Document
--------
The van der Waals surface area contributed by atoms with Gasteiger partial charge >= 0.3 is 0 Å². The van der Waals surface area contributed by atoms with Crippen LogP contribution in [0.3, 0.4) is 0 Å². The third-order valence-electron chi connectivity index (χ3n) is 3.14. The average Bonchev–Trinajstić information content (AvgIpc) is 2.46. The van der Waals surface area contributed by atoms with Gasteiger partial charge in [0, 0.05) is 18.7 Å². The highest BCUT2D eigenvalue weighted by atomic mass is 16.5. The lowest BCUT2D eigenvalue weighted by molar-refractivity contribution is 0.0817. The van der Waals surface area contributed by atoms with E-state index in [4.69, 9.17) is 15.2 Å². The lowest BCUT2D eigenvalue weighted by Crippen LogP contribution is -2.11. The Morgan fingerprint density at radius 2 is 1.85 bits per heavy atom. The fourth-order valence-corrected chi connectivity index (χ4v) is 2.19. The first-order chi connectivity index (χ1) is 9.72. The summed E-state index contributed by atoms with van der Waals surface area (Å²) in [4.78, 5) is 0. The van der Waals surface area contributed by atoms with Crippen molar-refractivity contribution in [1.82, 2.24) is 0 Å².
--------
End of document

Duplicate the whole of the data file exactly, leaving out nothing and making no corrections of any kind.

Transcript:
The van der Waals surface area contributed by atoms with Gasteiger partial charge >= 0.3 is 0 Å². The van der Waals surface area contributed by atoms with Crippen LogP contribution in [0.3, 0.4) is 0 Å². The third-order valence-electron chi connectivity index (χ3n) is 3.14. The average Bonchev–Trinajstić information content (AvgIpc) is 2.46. The van der Waals surface area contributed by atoms with Gasteiger partial charge in [0, 0.05) is 18.7 Å². The highest BCUT2D eigenvalue weighted by atomic mass is 16.5. The lowest BCUT2D eigenvalue weighted by molar-refractivity contribution is 0.0817. The van der Waals surface area contributed by atoms with E-state index in [4.69, 9.17) is 15.2 Å². The lowest BCUT2D eigenvalue weighted by Crippen LogP contribution is -2.11. The Morgan fingerprint density at radius 2 is 1.85 bits per heavy atom. The fourth-order valence-corrected chi connectivity index (χ4v) is 2.19. The first-order chi connectivity index (χ1) is 9.72. The summed E-state index contributed by atoms with van der Waals surface area (Å²) in [4.78, 5) is 0. The van der Waals surface area contributed by atoms with Crippen molar-refractivity contribution in [1.82, 2.24) is 0 Å².